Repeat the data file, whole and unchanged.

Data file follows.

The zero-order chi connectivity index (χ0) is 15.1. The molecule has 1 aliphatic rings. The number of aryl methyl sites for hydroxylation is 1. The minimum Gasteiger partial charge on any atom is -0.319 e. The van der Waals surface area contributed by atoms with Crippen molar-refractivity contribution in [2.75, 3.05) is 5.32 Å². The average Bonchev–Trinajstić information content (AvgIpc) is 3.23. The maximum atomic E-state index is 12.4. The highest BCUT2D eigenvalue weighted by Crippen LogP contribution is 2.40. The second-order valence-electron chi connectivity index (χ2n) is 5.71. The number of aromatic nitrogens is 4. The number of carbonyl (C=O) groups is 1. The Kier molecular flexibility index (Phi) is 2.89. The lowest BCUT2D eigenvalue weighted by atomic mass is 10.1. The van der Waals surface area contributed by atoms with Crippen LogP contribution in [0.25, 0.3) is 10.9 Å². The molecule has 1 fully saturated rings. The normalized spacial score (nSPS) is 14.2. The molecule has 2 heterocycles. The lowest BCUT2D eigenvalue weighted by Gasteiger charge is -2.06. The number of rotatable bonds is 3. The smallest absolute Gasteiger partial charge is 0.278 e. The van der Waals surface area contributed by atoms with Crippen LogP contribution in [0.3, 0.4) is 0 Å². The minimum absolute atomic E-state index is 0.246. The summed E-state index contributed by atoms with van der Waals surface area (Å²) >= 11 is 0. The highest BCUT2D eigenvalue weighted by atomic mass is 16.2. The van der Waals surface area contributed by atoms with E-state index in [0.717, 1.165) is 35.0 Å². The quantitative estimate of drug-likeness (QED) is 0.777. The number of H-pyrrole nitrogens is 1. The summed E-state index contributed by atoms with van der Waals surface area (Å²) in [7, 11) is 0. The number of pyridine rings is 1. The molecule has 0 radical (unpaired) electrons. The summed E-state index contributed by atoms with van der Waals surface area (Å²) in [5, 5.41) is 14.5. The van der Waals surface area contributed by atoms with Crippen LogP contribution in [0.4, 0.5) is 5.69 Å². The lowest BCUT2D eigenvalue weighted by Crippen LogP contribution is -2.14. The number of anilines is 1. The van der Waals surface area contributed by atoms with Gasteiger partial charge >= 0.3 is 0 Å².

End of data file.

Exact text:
The zero-order chi connectivity index (χ0) is 15.1. The molecule has 1 aliphatic rings. The number of aryl methyl sites for hydroxylation is 1. The minimum Gasteiger partial charge on any atom is -0.319 e. The van der Waals surface area contributed by atoms with Crippen molar-refractivity contribution in [2.75, 3.05) is 5.32 Å². The average Bonchev–Trinajstić information content (AvgIpc) is 3.23. The maximum atomic E-state index is 12.4. The highest BCUT2D eigenvalue weighted by Crippen LogP contribution is 2.40. The second-order valence-electron chi connectivity index (χ2n) is 5.71. The number of aromatic nitrogens is 4. The number of carbonyl (C=O) groups is 1. The Kier molecular flexibility index (Phi) is 2.89. The lowest BCUT2D eigenvalue weighted by atomic mass is 10.1. The van der Waals surface area contributed by atoms with Crippen LogP contribution in [0.25, 0.3) is 10.9 Å². The molecule has 1 fully saturated rings. The normalized spacial score (nSPS) is 14.2. The molecule has 2 heterocycles. The lowest BCUT2D eigenvalue weighted by Gasteiger charge is -2.06. The number of rotatable bonds is 3. The smallest absolute Gasteiger partial charge is 0.278 e. The van der Waals surface area contributed by atoms with Crippen LogP contribution in [0.3, 0.4) is 0 Å². The minimum absolute atomic E-state index is 0.246. The summed E-state index contributed by atoms with van der Waals surface area (Å²) >= 11 is 0. The highest BCUT2D eigenvalue weighted by atomic mass is 16.2. The van der Waals surface area contributed by atoms with E-state index in [0.717, 1.165) is 35.0 Å². The quantitative estimate of drug-likeness (QED) is 0.777. The number of H-pyrrole nitrogens is 1. The summed E-state index contributed by atoms with van der Waals surface area (Å²) in [7, 11) is 0. The number of pyridine rings is 1. The molecule has 0 radical (unpaired) electrons. The summed E-state index contributed by atoms with van der Waals surface area (Å²) in [5, 5.41) is 14.5. The van der Waals surface area contributed by atoms with Crippen LogP contribution in [0.4, 0.5) is 5.69 Å². The lowest BCUT2D eigenvalue weighted by Crippen LogP contribution is -2.14. The number of anilines is 1. The van der Waals surface area contributed by atoms with Gasteiger partial charge >= 0.3 is 0 Å².